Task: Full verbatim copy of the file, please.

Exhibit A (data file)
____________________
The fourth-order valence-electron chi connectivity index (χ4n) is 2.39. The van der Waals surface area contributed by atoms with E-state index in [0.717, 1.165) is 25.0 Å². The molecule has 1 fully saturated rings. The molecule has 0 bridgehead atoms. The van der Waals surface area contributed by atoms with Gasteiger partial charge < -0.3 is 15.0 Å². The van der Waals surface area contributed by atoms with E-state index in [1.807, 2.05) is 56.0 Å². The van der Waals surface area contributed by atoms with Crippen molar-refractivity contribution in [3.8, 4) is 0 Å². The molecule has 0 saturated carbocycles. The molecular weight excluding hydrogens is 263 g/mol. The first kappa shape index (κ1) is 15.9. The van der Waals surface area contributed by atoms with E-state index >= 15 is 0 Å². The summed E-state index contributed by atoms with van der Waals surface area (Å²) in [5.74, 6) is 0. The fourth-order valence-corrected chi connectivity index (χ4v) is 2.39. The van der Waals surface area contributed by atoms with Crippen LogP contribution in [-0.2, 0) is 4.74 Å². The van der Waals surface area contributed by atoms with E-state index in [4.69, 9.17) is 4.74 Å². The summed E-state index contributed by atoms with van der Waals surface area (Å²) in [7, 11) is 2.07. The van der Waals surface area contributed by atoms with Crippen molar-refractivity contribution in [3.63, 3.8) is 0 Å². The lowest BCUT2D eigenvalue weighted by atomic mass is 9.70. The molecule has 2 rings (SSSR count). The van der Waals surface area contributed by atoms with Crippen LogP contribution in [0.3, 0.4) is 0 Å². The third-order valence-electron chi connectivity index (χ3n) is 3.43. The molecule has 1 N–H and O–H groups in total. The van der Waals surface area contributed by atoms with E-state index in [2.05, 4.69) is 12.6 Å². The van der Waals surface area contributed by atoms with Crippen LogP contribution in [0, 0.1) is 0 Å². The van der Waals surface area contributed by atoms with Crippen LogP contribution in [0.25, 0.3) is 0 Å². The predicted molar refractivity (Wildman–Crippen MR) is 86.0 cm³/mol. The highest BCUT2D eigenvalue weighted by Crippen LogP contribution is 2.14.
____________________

The fourth-order valence-electron chi connectivity index (χ4n) is 2.39. The van der Waals surface area contributed by atoms with E-state index in [0.717, 1.165) is 25.0 Å². The molecule has 1 fully saturated rings. The molecule has 0 bridgehead atoms. The van der Waals surface area contributed by atoms with Gasteiger partial charge < -0.3 is 15.0 Å². The van der Waals surface area contributed by atoms with E-state index in [1.807, 2.05) is 56.0 Å². The van der Waals surface area contributed by atoms with Crippen molar-refractivity contribution in [3.8, 4) is 0 Å². The molecule has 0 saturated carbocycles. The molecular weight excluding hydrogens is 263 g/mol. The first kappa shape index (κ1) is 15.9. The van der Waals surface area contributed by atoms with E-state index >= 15 is 0 Å². The summed E-state index contributed by atoms with van der Waals surface area (Å²) in [5.74, 6) is 0. The fourth-order valence-corrected chi connectivity index (χ4v) is 2.39. The van der Waals surface area contributed by atoms with Crippen LogP contribution in [-0.2, 0) is 4.74 Å². The van der Waals surface area contributed by atoms with E-state index in [4.69, 9.17) is 4.74 Å². The summed E-state index contributed by atoms with van der Waals surface area (Å²) in [7, 11) is 2.07. The van der Waals surface area contributed by atoms with Crippen molar-refractivity contribution in [3.63, 3.8) is 0 Å². The lowest BCUT2D eigenvalue weighted by atomic mass is 9.70. The molecule has 2 rings (SSSR count). The van der Waals surface area contributed by atoms with Crippen LogP contribution in [0.3, 0.4) is 0 Å². The third-order valence-electron chi connectivity index (χ3n) is 3.43. The molecule has 1 N–H and O–H groups in total. The van der Waals surface area contributed by atoms with E-state index in [2.05, 4.69) is 12.6 Å². The van der Waals surface area contributed by atoms with Crippen LogP contribution in [0, 0.1) is 0 Å². The van der Waals surface area contributed by atoms with Crippen LogP contribution in [0.25, 0.3) is 0 Å². The predicted molar refractivity (Wildman–Crippen MR) is 86.0 cm³/mol. The highest BCUT2D eigenvalue weighted by Crippen LogP contribution is 2.14.